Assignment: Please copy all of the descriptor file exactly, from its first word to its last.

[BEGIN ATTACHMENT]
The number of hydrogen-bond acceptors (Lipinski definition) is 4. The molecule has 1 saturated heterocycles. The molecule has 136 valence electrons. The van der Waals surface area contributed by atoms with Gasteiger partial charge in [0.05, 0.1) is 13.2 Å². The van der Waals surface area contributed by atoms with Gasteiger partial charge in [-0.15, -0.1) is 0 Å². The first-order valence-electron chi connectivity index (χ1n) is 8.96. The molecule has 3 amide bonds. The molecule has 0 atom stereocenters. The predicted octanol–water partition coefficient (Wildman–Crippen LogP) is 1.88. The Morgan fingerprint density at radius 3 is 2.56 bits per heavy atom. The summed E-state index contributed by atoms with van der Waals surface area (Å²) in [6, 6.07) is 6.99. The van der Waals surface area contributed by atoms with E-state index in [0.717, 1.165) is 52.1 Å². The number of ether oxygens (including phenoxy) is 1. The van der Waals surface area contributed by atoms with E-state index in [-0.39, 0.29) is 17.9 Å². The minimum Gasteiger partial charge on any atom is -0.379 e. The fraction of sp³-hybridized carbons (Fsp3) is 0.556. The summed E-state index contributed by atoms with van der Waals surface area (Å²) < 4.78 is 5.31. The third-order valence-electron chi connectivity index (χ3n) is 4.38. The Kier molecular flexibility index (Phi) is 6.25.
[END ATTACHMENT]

The number of hydrogen-bond acceptors (Lipinski definition) is 4. The molecule has 1 saturated heterocycles. The molecule has 136 valence electrons. The van der Waals surface area contributed by atoms with Gasteiger partial charge in [0.05, 0.1) is 13.2 Å². The van der Waals surface area contributed by atoms with Gasteiger partial charge in [-0.15, -0.1) is 0 Å². The first-order valence-electron chi connectivity index (χ1n) is 8.96. The molecule has 3 amide bonds. The molecule has 0 atom stereocenters. The predicted octanol–water partition coefficient (Wildman–Crippen LogP) is 1.88. The Morgan fingerprint density at radius 3 is 2.56 bits per heavy atom. The summed E-state index contributed by atoms with van der Waals surface area (Å²) in [6, 6.07) is 6.99. The van der Waals surface area contributed by atoms with E-state index in [0.717, 1.165) is 52.1 Å². The number of ether oxygens (including phenoxy) is 1. The van der Waals surface area contributed by atoms with E-state index in [-0.39, 0.29) is 17.9 Å². The minimum Gasteiger partial charge on any atom is -0.379 e. The fraction of sp³-hybridized carbons (Fsp3) is 0.556. The summed E-state index contributed by atoms with van der Waals surface area (Å²) < 4.78 is 5.31. The third-order valence-electron chi connectivity index (χ3n) is 4.38. The Kier molecular flexibility index (Phi) is 6.25.